Yuck… We’ll stick to solo selfies from now on. The growth in popularity of group selfies is being blamed for the spread of lice amongst teenagers.
According to NY Daily News reports:
Are teenagers spreading head lice when they put their heads together to capture the perfect selfie?
This idea grabbed headlines when Marcy McQuillan, who runs two Nitless Noggins lice treatment centers in California, told SFist about a spike in head lice among high schoolers.
“Every teen I’ve treated, I ask about selfies, and they admit that they are taking them every day,” she said.
So, is there really a booming lice epidemic, and are selfies the root of the problem?
Experts who spoke to the Daily News were skeptical, but said it was possible that shooting a side-by-side selfie could spread head lice.
“In all likelihood it is not the cause of an epidemic, but it is not impossible that it can happen,” Lice Treatment Center’s co-founder Liz Solovay said.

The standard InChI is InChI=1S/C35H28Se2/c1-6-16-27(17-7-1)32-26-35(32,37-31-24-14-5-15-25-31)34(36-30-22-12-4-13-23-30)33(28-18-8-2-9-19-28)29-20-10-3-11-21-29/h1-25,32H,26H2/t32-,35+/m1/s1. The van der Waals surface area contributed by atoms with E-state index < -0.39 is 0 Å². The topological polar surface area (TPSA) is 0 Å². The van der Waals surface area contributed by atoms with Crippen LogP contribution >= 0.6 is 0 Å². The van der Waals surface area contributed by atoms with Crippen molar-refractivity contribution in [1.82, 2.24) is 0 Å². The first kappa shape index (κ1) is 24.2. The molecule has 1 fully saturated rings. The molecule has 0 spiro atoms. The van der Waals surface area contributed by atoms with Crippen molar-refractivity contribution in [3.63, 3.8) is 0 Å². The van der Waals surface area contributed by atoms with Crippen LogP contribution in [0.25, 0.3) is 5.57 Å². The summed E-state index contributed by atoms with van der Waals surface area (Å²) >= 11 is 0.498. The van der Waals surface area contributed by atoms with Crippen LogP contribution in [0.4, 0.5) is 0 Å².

Solovay explained that a person could get head lice if he or she put his or her head next to someone whose hair has tons of live lice.
However, the chances of this happening “are not high,” she said.
Nancy Gordon, CEO of head lice removal company Lice Knowing You, says she has also seen an increase in the number of cases among teenagers, but doesn’t think selfies are necessarily to blame.
Instead, the infestations could be caused by the constant “togetherness” of teenage girls.
“They work in close proximity,” she said. “They are constantly sharing clothes and hair products.”
She also pointed out that teens often greet each other with hugs.
And if one person in a group of friends has head lice, he or she won’t tell the others, she said.
Others believe McQuillan may have had ulterior motives for spreading the information.
“This is a marketing ploy, pure and simple,” Dr. Richard J. Pollack of the Harvard School of Public Health told NBC News. “Wherever these louse salons open a new branch, there always seems to be an epidemic. It’s good for business.”
The Centers for Disease Control and Prevention says there’s no reliable data about how many people in the U.S. get head lice, but the parasites are estimated to affect 6 million to 12 million children ages 3 to 11 annually.
Who do you believe? Will you inform your kids about these theories?